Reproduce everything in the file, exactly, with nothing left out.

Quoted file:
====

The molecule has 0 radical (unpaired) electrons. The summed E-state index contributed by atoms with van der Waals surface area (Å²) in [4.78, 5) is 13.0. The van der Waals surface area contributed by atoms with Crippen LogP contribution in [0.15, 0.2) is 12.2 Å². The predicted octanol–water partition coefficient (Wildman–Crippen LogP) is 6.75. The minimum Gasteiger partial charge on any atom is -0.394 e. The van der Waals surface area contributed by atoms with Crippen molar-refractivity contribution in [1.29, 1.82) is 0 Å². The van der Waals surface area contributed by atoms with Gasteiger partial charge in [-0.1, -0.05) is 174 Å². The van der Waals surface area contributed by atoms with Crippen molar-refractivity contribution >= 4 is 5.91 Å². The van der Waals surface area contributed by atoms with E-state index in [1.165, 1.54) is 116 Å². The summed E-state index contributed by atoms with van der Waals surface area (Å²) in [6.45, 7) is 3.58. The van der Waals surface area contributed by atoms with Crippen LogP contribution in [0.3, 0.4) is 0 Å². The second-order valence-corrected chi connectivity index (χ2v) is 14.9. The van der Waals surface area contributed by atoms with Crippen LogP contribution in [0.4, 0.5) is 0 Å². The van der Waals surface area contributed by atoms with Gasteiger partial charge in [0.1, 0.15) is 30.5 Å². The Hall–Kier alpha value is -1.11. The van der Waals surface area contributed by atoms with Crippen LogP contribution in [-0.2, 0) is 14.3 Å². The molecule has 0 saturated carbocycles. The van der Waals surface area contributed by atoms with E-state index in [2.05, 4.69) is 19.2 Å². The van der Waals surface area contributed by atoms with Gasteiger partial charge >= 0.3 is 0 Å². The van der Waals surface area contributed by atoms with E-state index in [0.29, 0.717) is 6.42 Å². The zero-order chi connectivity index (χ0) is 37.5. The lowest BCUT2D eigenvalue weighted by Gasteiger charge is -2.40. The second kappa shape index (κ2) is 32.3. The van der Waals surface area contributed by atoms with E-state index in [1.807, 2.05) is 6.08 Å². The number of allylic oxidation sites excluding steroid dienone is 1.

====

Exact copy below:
The molecule has 0 radical (unpaired) electrons. The summed E-state index contributed by atoms with van der Waals surface area (Å²) in [4.78, 5) is 13.0. The van der Waals surface area contributed by atoms with Crippen LogP contribution in [0.15, 0.2) is 12.2 Å². The predicted octanol–water partition coefficient (Wildman–Crippen LogP) is 6.75. The minimum Gasteiger partial charge on any atom is -0.394 e. The van der Waals surface area contributed by atoms with Crippen molar-refractivity contribution in [1.29, 1.82) is 0 Å². The van der Waals surface area contributed by atoms with Gasteiger partial charge in [-0.1, -0.05) is 174 Å². The van der Waals surface area contributed by atoms with Crippen molar-refractivity contribution >= 4 is 5.91 Å². The van der Waals surface area contributed by atoms with E-state index in [1.165, 1.54) is 116 Å². The summed E-state index contributed by atoms with van der Waals surface area (Å²) in [6.45, 7) is 3.58. The van der Waals surface area contributed by atoms with Crippen LogP contribution in [0.3, 0.4) is 0 Å². The second-order valence-corrected chi connectivity index (χ2v) is 14.9. The van der Waals surface area contributed by atoms with Crippen LogP contribution in [0.4, 0.5) is 0 Å². The van der Waals surface area contributed by atoms with Gasteiger partial charge in [0.1, 0.15) is 30.5 Å². The Hall–Kier alpha value is -1.11. The van der Waals surface area contributed by atoms with Crippen LogP contribution in [-0.2, 0) is 14.3 Å². The molecule has 0 saturated carbocycles. The van der Waals surface area contributed by atoms with E-state index in [2.05, 4.69) is 19.2 Å². The van der Waals surface area contributed by atoms with Gasteiger partial charge >= 0.3 is 0 Å². The van der Waals surface area contributed by atoms with E-state index in [0.29, 0.717) is 6.42 Å². The zero-order chi connectivity index (χ0) is 37.5. The lowest BCUT2D eigenvalue weighted by Gasteiger charge is -2.40. The second kappa shape index (κ2) is 32.3. The van der Waals surface area contributed by atoms with E-state index in [1.807, 2.05) is 6.08 Å². The number of allylic oxidation sites excluding steroid dienone is 1.